the 13.3 in screen has 1440 x 900 resolution and yet still has quite a wide bezel. To make the lid thinner and use less power, Lenovo has used LED backlighting, which works just fine - the viewing angle is more limited than other laptops, but this is no big problem.
The keyboard is big enough to include all the F1- F12 function keys as separate keys, a decent size space bar, arrow keys, and separate keys for PgUp, PgDn, End and so forth. It's also got a range of blue functions on keys, which will be familiar to ThinkPad users - which turn on the wireless, and adjust the screen brightness.
The X300 includes two mouse options - the Thinkpad's traditional red trackpoint "nipple" with right-and-left mouse buttons and scroll button, as well as a more modern trackpad. Blue-F8 lets you turn either or both on and off - When touch typing I tend to prefer the trackpoint as my hands can brush the trackpad, but when browsing the scroll function in the trackpad is easier.
The X300 comes with Vista, and the obligatory 2G of RAM, and runs reasonably fast on a super-low power (and 2mm thick) Intel SL7100 processor. The first models available have a 64 Gbyte solid state drive, and a six-cell battery which gives - in our unscientific usage, some five hours of word processing and wireless web browsing.
Without any tweaking it scored 3.4 on Microsoft's Windows Experience Index, which is enough for most tasks - and certainly enough for our mix of web, spreadsheet and word processing work. There was about 40G left of our solid state disk free. The solid state disk definitely gave a quicker cycle into and out of hibernation, and operated silently, as it should - anyone needing more storage will have to wait a couple of months for models witha regular hard disk.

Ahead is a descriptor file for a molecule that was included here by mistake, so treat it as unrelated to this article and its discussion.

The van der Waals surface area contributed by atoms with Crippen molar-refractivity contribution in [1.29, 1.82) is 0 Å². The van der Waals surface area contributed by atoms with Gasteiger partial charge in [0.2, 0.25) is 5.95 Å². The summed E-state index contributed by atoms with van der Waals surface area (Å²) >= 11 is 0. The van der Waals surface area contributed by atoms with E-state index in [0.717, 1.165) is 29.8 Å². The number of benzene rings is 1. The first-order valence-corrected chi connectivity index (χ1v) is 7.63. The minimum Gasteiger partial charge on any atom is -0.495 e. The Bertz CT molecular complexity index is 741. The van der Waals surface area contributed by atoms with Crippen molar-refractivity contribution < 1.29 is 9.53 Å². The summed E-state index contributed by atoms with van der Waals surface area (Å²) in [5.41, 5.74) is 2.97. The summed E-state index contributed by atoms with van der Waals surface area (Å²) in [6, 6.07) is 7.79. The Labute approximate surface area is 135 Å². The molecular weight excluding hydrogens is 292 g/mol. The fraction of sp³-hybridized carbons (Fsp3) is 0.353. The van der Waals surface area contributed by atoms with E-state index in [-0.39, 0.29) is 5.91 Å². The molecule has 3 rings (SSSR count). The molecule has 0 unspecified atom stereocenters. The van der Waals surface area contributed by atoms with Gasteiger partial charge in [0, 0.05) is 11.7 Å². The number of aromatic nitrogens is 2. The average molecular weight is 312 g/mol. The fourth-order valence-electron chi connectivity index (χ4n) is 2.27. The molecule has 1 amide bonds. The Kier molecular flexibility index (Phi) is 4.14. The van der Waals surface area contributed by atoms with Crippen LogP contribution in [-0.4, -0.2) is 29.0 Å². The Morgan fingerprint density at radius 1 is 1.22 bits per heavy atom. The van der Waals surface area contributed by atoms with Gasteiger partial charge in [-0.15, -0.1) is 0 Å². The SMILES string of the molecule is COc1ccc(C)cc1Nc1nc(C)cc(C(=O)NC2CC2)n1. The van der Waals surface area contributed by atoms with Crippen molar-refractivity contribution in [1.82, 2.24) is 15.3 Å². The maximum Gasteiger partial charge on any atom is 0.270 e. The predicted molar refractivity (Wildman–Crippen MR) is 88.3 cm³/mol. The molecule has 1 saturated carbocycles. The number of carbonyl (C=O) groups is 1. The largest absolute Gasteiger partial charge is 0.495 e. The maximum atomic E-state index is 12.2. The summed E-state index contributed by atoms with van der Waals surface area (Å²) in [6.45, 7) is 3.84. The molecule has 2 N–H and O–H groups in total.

The most demanding thing we did on the X300 was probably playing a DVD - it was well up to the task, and surprised us with the quality of the speakers. Larger than many laptops boast, and mounted in the front corners of the base unit.
The X300 has all the wireless options you would expect. Wi-Fi 802.11abg/n is there, along with Bluetooth, and 3G/HSDPA wireless WAN. All three are managed behind a very understandable user interface, accessed either through Fn-F5 or the ThinkVantage button, and all the options worked hooked happily with our preferred networks and devices. there's a nice utility to find and choose Wi-Fi networks.
Although Lenovo has done the decent thing and not tied X300 to any cellular network, it does ship them with a non-activated Vodafone SIM if required. Our model also had 3G dashboard software, which we were a bit disappointed with. It was heavily Vodafone-branded, and guided us to activate the supplied SIM with Vodafone. It also refused to work with our pre-activated T-Mobile SIM.
So although Lenovo hasn't thrown in its lot with any provider, it seems to have fallen into promoting Vodafone, and there was no information on Lenovo's site or any of the vendors we looked at, about contracts, either with Vodafone or other providers.
We downloaded a utility from Sierra Wireless which bypassed the provided desktop, and worked happily with our T-Mobile SIM, giving 3G speeds (384k inside our house, and better speeds outside).